No wisdom will prevail, though, if debate is conducted by violent means. A violent response that aims to intimidate and muzzle the West on anything concerning the sensitivities of one specific community is unacceptable and makes the dispute over the cartoons a sideshow. The only right course of action now, even if one finds those cartoons silly or in bad taste, is to stand by the publisher, the Danish government, the right of other papers to publish, and the general principle of freedom that makes Europe still a free continent and the Arab Middle East still a sea of dictatorships. Recalling ambassadors was disgraceful. Burning embassies was medieval. Boycotting businesses was mafia-like. And not formulating a joint European response (not yet, one hopes)–let alone expressing solidarity to the Danes–was pusillanimous. It is not Denmark, at this point, that owes an apology to Islam. An apology is owed to Denmark, to Europe, and to the freedom that these assaults aim to deny.
Two considerations arise from this state of affairs: One, if we determine that the yardstick for allowable and unallowable speech is someone else’s sensitivity, pretty soon there will be nothing left to talk about. Sensitivity is a subjective trait and the law, with all its shades and penumbras and variations in interpretation, needs a pretty objective, abstract, and general standard. The minute we allow feelings to determine the boundaries of freedom, we will all be slaves.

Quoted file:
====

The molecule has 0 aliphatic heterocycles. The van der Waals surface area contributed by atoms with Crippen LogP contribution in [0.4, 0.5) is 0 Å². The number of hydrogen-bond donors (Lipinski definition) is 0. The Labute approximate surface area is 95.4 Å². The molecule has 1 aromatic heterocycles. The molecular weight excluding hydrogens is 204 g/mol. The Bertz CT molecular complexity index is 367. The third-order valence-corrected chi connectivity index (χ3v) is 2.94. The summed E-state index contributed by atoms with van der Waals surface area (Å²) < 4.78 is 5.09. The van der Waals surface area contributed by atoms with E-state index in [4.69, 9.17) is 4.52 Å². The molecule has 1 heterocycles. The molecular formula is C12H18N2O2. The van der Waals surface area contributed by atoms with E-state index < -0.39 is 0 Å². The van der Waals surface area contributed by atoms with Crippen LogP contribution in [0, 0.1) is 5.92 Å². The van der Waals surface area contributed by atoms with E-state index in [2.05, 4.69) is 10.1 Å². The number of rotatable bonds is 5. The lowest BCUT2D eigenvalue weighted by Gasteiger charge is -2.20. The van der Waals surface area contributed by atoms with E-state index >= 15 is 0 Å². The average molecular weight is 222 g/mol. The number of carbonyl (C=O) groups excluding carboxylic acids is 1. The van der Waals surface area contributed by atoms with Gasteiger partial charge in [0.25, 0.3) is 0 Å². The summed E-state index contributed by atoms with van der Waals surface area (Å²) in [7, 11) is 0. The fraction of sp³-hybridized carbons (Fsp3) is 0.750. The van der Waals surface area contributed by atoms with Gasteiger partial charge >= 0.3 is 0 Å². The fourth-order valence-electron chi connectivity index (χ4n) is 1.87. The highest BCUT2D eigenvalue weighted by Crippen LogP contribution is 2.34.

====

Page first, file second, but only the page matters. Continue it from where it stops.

Second, the reaction that swept across the Muslim world and among Muslims in Europe is symptomatic of a culture that denies democracy and fails to comprehend the mechanisms of a free society. The attacks on the Danish government and state have no precedent and find no justification, given that the target of Muslim wrath is a newspaper, not government policy. To ask for the Danish government to take steps in order to avoid further violence and rescind the sudden boycott on its products means that those who are asking think the free press of Denmark does and will do what the Danish government will tell them to do. That is how the press works in the Arab world. Not in Europe. Not since 1945 at least, and hopefully not anymore. Anyone who thinks government interference with the workings of our societies’ press is bad should be outraged. Instead, most of those who routinely exalt the values of freedom of speech in Europe these days are busy siding with the enemies of freedom in the name of community relations.
Still, there remains an open question. Why all this fury now? When the cartoons appeared, there was hardly any commotion outside Denmark and only a few local disturbances. Yes, we know that the outrage was largely cooked up by a party of traveling clerics who put together a brochure designed to enrage, especially given the addition of three particularly vicious fake pictures, and showed it around the Middle East. Still, the timing is, to say the least, suspect. Could it be that, as David Conway of Civitas suggests, this has little to do with Muhammad the Prophet and much to do with Iran the nuclear power? Iran, after all, has just been refereed to the U.N. Security Council on account of its nuclear program. And guess what: When Iran finds itself in the eye of the storm, which, of all countries, will be chairing the U.N. body? Denmark.
What a strange coincidence, given that not much of this fury looks spontaneous.
–Emanuele Ottolenghi teaches Israel studies at Oxford University.